Original post on Jo's Cervical Cancer Trust blog
For lots of women and people with a cervix, smear tests (cervical screening) are something that might feel a bit uncomfortable or embarrassing, but is over and done with quickly. But, for some with conditions such as endometriosis, a smear test can be more painful and can be a really daunting prospect.
We spoke to Dr Larisa Corda, an Obstetrician and Gynaecologist and Endometriosis UK ambassador to learn more. Endometriosis UK is the UK’s leading charity supporting people with the condition.
“Endometriosis is the name given to the condition where cells similar to the ones in the lining of the womb (uterus) are found elsewhere in the body. It affects about 1.5 million women in the UK.
"It is a chronic, often debilitating condition"
Each month these cells react in the same way to those in the womb, building up and then breaking down and bleeding. Unlike the cells in the womb that leave the body as a period, this blood has no way to escape. It is a chronic, often debilitating condition that can cause painful or heavy periods, among other symptoms.
Some women and people with a cervix find cervical screening painful with a speculum but if you have endometriosis, this may be more painful than normal. This is because endometriosis in the pelvis may cause scarring and inflammation, meaning that inserting a speculum can cause profound pain by pulling or stretching the affected area that could be in front of the cervix, to the side or behind it. In addition, some women may (rarely) also have endometriosis affecting their cervix directly.
"Remember that you ultimately call the shots"
If you find the speculum painful initially, this is not necessarily a reason to worry or think you have endometriosis. But if you have other signs and symptoms of endometriosis, in particular or pain during penetrative sex (dyspareunia), then speculum examinations could be more painful.
Before anything else, it’s a good idea to let the doctor or nurse know about your condition, so that they can adjust what they’re doing. If you experience pain during the speculum exam, there are lots of tips which can help >
Remember that you ultimately call the shots and if at any point it becomes too painful or difficult, never feel afraid to say so and ask for the procedure to stop and be rescheduled.”
Nikita Gandhi, Fundraising Officer at Jo's, shared her experience of having endometriosis and a colposcopy, plus her fantastic tips on making the test better.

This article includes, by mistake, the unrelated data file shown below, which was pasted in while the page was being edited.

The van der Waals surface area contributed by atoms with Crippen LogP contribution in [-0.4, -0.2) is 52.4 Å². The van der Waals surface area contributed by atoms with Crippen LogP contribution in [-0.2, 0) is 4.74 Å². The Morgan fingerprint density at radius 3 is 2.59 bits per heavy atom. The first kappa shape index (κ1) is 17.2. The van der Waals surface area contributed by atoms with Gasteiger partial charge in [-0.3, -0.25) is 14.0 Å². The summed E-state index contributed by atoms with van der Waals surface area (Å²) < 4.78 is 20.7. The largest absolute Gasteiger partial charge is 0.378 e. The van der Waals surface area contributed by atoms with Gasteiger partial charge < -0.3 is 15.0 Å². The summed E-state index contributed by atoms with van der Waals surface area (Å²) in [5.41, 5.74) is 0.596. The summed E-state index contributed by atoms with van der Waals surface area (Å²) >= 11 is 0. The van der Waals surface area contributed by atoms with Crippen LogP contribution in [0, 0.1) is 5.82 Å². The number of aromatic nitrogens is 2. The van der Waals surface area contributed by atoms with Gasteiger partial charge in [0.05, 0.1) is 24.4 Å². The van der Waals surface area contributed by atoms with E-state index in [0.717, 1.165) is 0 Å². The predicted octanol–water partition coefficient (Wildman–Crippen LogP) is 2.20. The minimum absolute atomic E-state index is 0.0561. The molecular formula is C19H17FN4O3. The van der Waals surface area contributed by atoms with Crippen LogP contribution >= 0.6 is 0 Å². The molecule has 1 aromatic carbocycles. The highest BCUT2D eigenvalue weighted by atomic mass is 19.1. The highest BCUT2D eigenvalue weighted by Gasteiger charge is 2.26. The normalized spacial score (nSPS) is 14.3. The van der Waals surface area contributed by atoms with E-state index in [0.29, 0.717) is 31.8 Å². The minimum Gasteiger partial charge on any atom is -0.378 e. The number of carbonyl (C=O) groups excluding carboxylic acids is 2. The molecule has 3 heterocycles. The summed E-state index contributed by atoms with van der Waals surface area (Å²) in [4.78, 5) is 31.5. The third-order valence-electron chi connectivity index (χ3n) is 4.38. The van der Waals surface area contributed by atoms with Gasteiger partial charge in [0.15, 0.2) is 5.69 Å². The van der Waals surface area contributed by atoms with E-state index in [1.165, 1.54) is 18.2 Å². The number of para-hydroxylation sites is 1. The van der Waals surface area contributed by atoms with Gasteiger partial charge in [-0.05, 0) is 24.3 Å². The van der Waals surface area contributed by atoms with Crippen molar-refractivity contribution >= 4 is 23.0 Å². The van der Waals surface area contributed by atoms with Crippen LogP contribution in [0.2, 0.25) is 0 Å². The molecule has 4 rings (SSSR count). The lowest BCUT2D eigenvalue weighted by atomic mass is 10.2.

"I heard a lot of horror stories about having a smear test when you have endometriosis and thought that having it would make my smear test far more painful for me than it was for others, so I was pretty nervous about my first one. This, however, was completely not true. Although it wasn’t the most comfortable experience of my life, compared to the flare-ups, procedures and tests I have had done to diagnose and treat my endometriosis, this was a walk in the park!
One of the benefits, if you can call it that, of having endometriosis is that you’ve probably already been tested a lot, or poked and prodded down there by countless healthcare professionals. So, while it’s not exactly the same, you’re likely to already be used to the idea of smear tests or colposcopy as a process.
There could be more pain for you if you have endo, but there are things that helped me.
- It might be more difficult to plan your smear tests because endometriosis can make you bleed at random times and flare-ups can happen out of the blue. If you are having a flare-up, a smear test is not what you want to be doing with your day, so don’t be afraid to reschedule – even if it’s last minute. Smear tests are important, but listen to your body. It’s OK not to go if you are in pain.
- Having said that, try to plan around what you do know. For example, if you know that the week before or after your period is particularly painful for you, try not to schedule the appointment then. Period calendars or flare-up trackers can be great to help you find a good day. You may also have ‘triggers’ or things that make you more sensitive, such as caffeine, alcohol, dairy or gluten. If you know you are sensitive to something, try to avoid it for a few days before.
- It’s also useful to let your nurse know that you have endo when booking your appointment. They can often book you in for a longer appointment. A nurse once booked me in at the end of the day, so that I could take all the time I needed. If you find that gynaecological tests have been extremely painful for you in the past, you can also speak with your doctor and ask for a prescription or different options to help you feel more comfortable during your screening.
- When you go for your screening, remind your nurse that you have endometriosis and if you are feeling nervous or worried, or if you find the test too painful, don’t be afraid to ask your nurse to stop.
- Remember your nurse is there for you, so telling them how you are feeling will help them to make your smear as comfortable as possible for you.
- For people with endometriosis, knowing the symptoms of cervical cancer can be worrying as, for most of us, pelvic pain, abnormal bleeding and pain during sex is part of our everyday lives. Just remember that you know your body and what is abnormal for someone else could be completely normal for you. Endometriosis and cervical cancer are two very different things and there is no link between the two conditions so try to keep them separate in your head.
- The idea of a smear test might be a bit daunting, but believe me – you will most likely have gone through much, much worse! If you are living with endometriosis, you will already have had to be so strong and resilient throughout your life, so try not to be too nervous and remember that your health care team and Jo’s are here to support you through this."
For more information about smear tests, visit Jo's Cervical Cancer Trust for support.